Quantcast Safety Practices - mo2010165

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maintain copies of these publications. Do not hesitate to ask for their assistance. Make sure that
proper protective equipment and devices are used, hazardous work is preplanned, safety and
rescue equipment is readily available, tools and equipment are properly maintained, employees
are trained in CPR and rescue techniques, and alcohol is not consumed during the duty day or 8
hours prior to the shift.
6.4.1 Safety Practices. Safety related work practices should be used to protect personnel from
injury while they are working on or near electric circuits and equipment. Personnel should be
trained in the safety related work practices, safety procedures, and other personnel safety
requirements that pertain to their respective job assignments. Personnel should not be permitted
to work in an area where they are likely to encounter electrical hazards unless they have been
trained to recognize and avoid the electrical hazards to which they will be exposed. An electrical
hazard is identified as a dangerous electrical condition. Examples of electrical hazards are
exposed energized parts and unguarded electrical equipment which may become energized
unexpectedly. Specific work practices are required for work under three separate conditions, as
outlined in the following subparagraphs.
6.4.1.1 Work On or Near Deenergized Circuits and Equipment. When work to be
performed requires personnel to work on or near exposed circuit parts or equipment, when
danger of electrical shock; unexpected movement of equipment, or other electrical hazards, the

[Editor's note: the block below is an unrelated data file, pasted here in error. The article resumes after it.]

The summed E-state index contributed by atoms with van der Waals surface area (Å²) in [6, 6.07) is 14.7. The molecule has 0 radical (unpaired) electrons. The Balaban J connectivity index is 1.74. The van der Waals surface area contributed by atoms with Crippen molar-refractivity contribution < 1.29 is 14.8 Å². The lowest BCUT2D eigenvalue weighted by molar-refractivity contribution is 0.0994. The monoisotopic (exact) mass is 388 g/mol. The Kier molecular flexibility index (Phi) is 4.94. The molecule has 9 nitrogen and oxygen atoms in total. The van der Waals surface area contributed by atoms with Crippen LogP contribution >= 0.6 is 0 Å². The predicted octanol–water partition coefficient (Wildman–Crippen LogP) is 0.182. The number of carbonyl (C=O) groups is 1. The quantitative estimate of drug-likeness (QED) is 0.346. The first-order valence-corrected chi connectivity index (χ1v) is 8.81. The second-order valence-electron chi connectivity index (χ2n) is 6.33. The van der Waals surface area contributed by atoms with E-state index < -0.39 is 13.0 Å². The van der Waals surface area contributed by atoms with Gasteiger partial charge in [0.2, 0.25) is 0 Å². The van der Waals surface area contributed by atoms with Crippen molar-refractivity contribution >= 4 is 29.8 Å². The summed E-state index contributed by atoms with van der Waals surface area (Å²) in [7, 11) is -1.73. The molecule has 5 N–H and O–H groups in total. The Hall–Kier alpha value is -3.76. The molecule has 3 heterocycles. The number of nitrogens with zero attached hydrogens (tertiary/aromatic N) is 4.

circuit parts and equipment that endanger the personnel should be deenergized, locked out,
tagged out and tried out. This shall in accordance with established Lockout-Tagout-Tryout
procedures. These Lockout-Tagout-Tryout procedures should include procedures for
implementation responsibility, training, and coordination with other procedures. They should
also contain detailed requirements for administration, deenergization of circuits and equipment,
application of locks and tags, verification of deenergized condition, tryout, coordination during
shift changes, restoration of electric service, testing, and temporary operation. The
Lockout-Tagout procedures should be appropriate for the voltage rating and complexity of the
electric circuits and equipment in the workplace. The procedure should also be appropriate for
the various personnel involved, and other conditions in the workplace that are likely to endanger
personnel who work on or near deenergized circuits and equipment.
6.4.1.2 Work Near Exposed Circuit Parts (Energized or may Become Energized). Where
it is not feasible to deenergize and lock out or tag out electric circuits and equipment, personnel
should be permitted to work near exposed electric conductors and circuit parts provided that the
appropriate work practices and safeguards are implemented to protect personnel from injury.
Personnel should be instructed to consider all exposed conductors and circuit parts to be
energized and dangerous. Safety related work practices shall be used to prevent electric shock or
other electrically induced injuries when work is performed in the proximity of exposed electric
conductors or circuit parts that have not been deenergized and locked out or tagged out in
accordance with subparagraph 6.4.1.1. Such work practices should include the use of safeguards
to prevent personnel from contacting energized circuit parts directly with any part of their body
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